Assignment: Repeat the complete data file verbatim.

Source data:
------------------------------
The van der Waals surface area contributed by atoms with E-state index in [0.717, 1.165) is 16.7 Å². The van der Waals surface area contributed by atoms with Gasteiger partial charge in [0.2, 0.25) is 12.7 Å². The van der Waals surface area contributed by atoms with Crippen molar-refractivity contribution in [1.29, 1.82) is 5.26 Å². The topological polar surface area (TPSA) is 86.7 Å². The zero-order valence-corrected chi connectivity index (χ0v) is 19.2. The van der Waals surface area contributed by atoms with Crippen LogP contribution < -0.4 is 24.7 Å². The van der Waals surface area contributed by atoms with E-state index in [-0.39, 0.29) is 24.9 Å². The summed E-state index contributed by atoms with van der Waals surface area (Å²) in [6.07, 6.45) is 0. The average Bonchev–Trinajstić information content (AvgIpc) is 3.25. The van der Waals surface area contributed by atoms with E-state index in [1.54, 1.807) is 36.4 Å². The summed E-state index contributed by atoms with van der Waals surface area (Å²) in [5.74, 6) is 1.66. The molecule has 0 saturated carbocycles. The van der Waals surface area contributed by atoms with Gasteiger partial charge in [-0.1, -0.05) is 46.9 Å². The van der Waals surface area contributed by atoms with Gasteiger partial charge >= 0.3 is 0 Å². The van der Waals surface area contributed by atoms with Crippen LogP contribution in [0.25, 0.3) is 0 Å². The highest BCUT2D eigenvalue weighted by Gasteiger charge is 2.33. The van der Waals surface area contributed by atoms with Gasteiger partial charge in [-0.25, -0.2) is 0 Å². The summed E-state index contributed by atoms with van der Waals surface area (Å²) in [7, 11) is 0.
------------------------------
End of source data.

The van der Waals surface area contributed by atoms with E-state index in [0.717, 1.165) is 16.7 Å². The van der Waals surface area contributed by atoms with Gasteiger partial charge in [0.2, 0.25) is 12.7 Å². The van der Waals surface area contributed by atoms with Crippen molar-refractivity contribution in [1.29, 1.82) is 5.26 Å². The topological polar surface area (TPSA) is 86.7 Å². The zero-order valence-corrected chi connectivity index (χ0v) is 19.2. The van der Waals surface area contributed by atoms with Crippen LogP contribution < -0.4 is 24.7 Å². The van der Waals surface area contributed by atoms with E-state index in [-0.39, 0.29) is 24.9 Å². The summed E-state index contributed by atoms with van der Waals surface area (Å²) in [6.07, 6.45) is 0. The average Bonchev–Trinajstić information content (AvgIpc) is 3.25. The van der Waals surface area contributed by atoms with E-state index in [1.54, 1.807) is 36.4 Å². The summed E-state index contributed by atoms with van der Waals surface area (Å²) in [5.74, 6) is 1.66. The molecule has 0 saturated carbocycles. The van der Waals surface area contributed by atoms with Gasteiger partial charge in [-0.1, -0.05) is 46.9 Å². The van der Waals surface area contributed by atoms with Gasteiger partial charge >= 0.3 is 0 Å². The van der Waals surface area contributed by atoms with Crippen LogP contribution in [0.25, 0.3) is 0 Å². The highest BCUT2D eigenvalue weighted by Gasteiger charge is 2.33. The van der Waals surface area contributed by atoms with Gasteiger partial charge in [-0.25, -0.2) is 0 Å². The summed E-state index contributed by atoms with van der Waals surface area (Å²) in [7, 11) is 0.